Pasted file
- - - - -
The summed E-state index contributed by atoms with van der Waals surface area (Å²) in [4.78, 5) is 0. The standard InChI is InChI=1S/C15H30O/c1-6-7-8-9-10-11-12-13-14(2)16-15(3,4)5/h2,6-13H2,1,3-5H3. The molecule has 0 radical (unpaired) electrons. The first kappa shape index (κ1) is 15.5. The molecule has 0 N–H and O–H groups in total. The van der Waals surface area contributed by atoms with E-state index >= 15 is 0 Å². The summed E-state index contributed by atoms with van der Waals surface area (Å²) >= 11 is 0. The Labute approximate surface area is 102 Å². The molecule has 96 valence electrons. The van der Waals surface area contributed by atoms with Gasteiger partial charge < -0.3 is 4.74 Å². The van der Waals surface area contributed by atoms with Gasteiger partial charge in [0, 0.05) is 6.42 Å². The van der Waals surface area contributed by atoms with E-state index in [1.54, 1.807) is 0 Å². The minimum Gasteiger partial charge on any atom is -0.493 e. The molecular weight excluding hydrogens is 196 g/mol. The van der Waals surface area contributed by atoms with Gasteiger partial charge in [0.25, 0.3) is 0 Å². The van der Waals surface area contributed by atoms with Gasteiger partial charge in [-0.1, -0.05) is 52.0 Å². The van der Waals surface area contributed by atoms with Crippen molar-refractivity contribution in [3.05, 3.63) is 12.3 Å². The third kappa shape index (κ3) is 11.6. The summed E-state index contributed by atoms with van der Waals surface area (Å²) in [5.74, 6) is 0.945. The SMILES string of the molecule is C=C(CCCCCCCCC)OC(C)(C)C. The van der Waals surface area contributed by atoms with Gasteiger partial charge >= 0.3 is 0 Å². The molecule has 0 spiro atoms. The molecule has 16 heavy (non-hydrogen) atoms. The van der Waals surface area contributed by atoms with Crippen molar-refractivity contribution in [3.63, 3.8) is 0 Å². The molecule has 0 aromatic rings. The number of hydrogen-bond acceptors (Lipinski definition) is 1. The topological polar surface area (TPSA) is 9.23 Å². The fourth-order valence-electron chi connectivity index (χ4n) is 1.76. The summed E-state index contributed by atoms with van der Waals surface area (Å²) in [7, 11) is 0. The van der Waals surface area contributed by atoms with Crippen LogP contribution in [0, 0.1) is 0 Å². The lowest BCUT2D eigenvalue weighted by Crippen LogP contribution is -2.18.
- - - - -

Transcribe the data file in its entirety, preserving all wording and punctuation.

The summed E-state index contributed by atoms with van der Waals surface area (Å²) in [4.78, 5) is 0. The standard InChI is InChI=1S/C15H30O/c1-6-7-8-9-10-11-12-13-14(2)16-15(3,4)5/h2,6-13H2,1,3-5H3. The molecule has 0 radical (unpaired) electrons. The first kappa shape index (κ1) is 15.5. The molecule has 0 N–H and O–H groups in total. The van der Waals surface area contributed by atoms with E-state index >= 15 is 0 Å². The summed E-state index contributed by atoms with van der Waals surface area (Å²) >= 11 is 0. The Labute approximate surface area is 102 Å². The molecule has 96 valence electrons. The van der Waals surface area contributed by atoms with Gasteiger partial charge < -0.3 is 4.74 Å². The van der Waals surface area contributed by atoms with Gasteiger partial charge in [0, 0.05) is 6.42 Å². The van der Waals surface area contributed by atoms with E-state index in [1.54, 1.807) is 0 Å². The minimum Gasteiger partial charge on any atom is -0.493 e. The molecular weight excluding hydrogens is 196 g/mol. The van der Waals surface area contributed by atoms with Gasteiger partial charge in [0.25, 0.3) is 0 Å². The van der Waals surface area contributed by atoms with Gasteiger partial charge in [-0.1, -0.05) is 52.0 Å². The van der Waals surface area contributed by atoms with Crippen molar-refractivity contribution in [3.05, 3.63) is 12.3 Å². The third kappa shape index (κ3) is 11.6. The summed E-state index contributed by atoms with van der Waals surface area (Å²) in [5.74, 6) is 0.945. The SMILES string of the molecule is C=C(CCCCCCCCC)OC(C)(C)C. The van der Waals surface area contributed by atoms with Gasteiger partial charge >= 0.3 is 0 Å². The molecule has 0 spiro atoms. The molecule has 16 heavy (non-hydrogen) atoms. The van der Waals surface area contributed by atoms with Crippen molar-refractivity contribution in [3.63, 3.8) is 0 Å². The molecule has 0 aromatic rings. The number of hydrogen-bond acceptors (Lipinski definition) is 1. The topological polar surface area (TPSA) is 9.23 Å². The fourth-order valence-electron chi connectivity index (χ4n) is 1.76. The summed E-state index contributed by atoms with van der Waals surface area (Å²) in [7, 11) is 0. The van der Waals surface area contributed by atoms with Crippen LogP contribution in [0, 0.1) is 0 Å². The lowest BCUT2D eigenvalue weighted by Crippen LogP contribution is -2.18.